Hat-tip to paul at vancouvercondo.info for pointing out an excellent article ‘Are we better off renting?‘ in The Observer 14 Nov 2010. Read the whole article, it’s not only relevant to the UK. The irrational cult of homeownership has resulted in a misallocation of energies in many societies.
“The woman’s expression was one of mystification and mild disgust. “You’re renting?” she said, lowering her voice as though uttering a swear word. A few hours before, I had met this woman at a friend’s birthday party. We had fallen into a polite sort of chit-chat and when she asked where I lived, I told her that my boyfriend and I had just moved into a new house. We were renting, I explained – taking a step off the property ladder to see what would happen to the housing market before committing to anything more long term.”
67% of households in the UK are owner-occupied, down slightly from the all-time high of 71% in 2003. By 2020, that figure is forecast to slip even lower to just over 60%.
In 2008, the proportion of households privately renting had jumped to 14% from a low of just 8% in the late 1980s. The estate agent Savills predicts that this figure will rise to 20% over the next decade. And yet renting still carries with it a whiff of social stigma.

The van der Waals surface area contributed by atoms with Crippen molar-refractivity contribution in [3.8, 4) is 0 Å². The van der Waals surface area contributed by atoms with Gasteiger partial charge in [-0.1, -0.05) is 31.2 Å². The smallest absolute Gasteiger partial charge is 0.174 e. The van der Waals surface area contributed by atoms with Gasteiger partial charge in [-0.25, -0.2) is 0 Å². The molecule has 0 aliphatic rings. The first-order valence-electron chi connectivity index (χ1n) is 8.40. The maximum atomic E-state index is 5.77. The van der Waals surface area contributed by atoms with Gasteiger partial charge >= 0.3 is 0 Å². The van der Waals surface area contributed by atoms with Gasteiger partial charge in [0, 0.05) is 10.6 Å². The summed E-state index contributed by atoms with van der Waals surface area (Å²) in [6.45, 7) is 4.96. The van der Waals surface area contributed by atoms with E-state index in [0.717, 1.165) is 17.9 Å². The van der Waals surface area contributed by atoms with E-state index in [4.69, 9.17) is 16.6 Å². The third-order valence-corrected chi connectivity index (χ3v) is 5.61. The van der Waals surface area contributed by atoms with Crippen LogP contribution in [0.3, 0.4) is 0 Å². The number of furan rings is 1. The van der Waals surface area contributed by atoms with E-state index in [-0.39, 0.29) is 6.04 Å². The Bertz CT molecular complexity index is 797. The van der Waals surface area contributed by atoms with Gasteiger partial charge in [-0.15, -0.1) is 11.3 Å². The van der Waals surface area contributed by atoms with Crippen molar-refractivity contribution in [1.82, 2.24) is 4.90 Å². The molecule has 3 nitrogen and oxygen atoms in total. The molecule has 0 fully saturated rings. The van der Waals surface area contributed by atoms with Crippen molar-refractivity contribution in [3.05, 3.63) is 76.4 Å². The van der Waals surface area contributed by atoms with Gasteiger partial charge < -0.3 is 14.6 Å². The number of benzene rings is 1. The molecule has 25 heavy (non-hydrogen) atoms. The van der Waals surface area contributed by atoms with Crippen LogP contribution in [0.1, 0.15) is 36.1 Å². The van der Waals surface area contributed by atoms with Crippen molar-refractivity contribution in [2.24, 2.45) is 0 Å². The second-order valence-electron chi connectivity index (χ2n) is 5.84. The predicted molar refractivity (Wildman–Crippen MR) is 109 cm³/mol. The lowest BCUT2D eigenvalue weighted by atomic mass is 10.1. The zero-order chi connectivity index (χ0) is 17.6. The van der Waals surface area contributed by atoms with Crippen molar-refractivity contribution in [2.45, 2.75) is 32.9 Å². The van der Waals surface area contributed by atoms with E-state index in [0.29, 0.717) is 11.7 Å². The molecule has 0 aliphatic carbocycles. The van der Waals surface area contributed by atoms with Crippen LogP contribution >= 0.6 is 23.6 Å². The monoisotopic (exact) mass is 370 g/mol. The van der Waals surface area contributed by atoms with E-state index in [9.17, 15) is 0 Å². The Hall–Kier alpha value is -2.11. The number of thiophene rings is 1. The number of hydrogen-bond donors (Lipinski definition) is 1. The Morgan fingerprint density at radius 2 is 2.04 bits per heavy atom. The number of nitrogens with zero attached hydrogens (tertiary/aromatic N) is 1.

The figures that we have for pre-1900 housing tenure show that well over 90% of people rented. That means even quite wealthy people, who could have afforded to buy houses, didn’t. It wasn’t as closely associated with social status as it is now.
In 2007, 67% of German households were renter-occupied. You can still buy a house in Germany for the same price, in real terms, as you could in the 1970s. Only a third of Swiss households are owner-occupied.
Countries with high rates of home ownership (such as Spain, where 89% of households are privately owned) seemed also to have high rates of unemployment.
A study by the [UK] Centre for Housing Policy in 2003 found half of those living in poverty were home-owners.
Countries with a higher proportion of renters also have a higher GDP: Switzerland has a GDP of £46,719 per capita, compared to the UK’s £27,915.
“Almost everyone I spoke to for this article had spent a considerable amount of their time examining the issues and had emerged with serious misgivings about buying houses. And yet, of course, they all admitted to owning their own home.”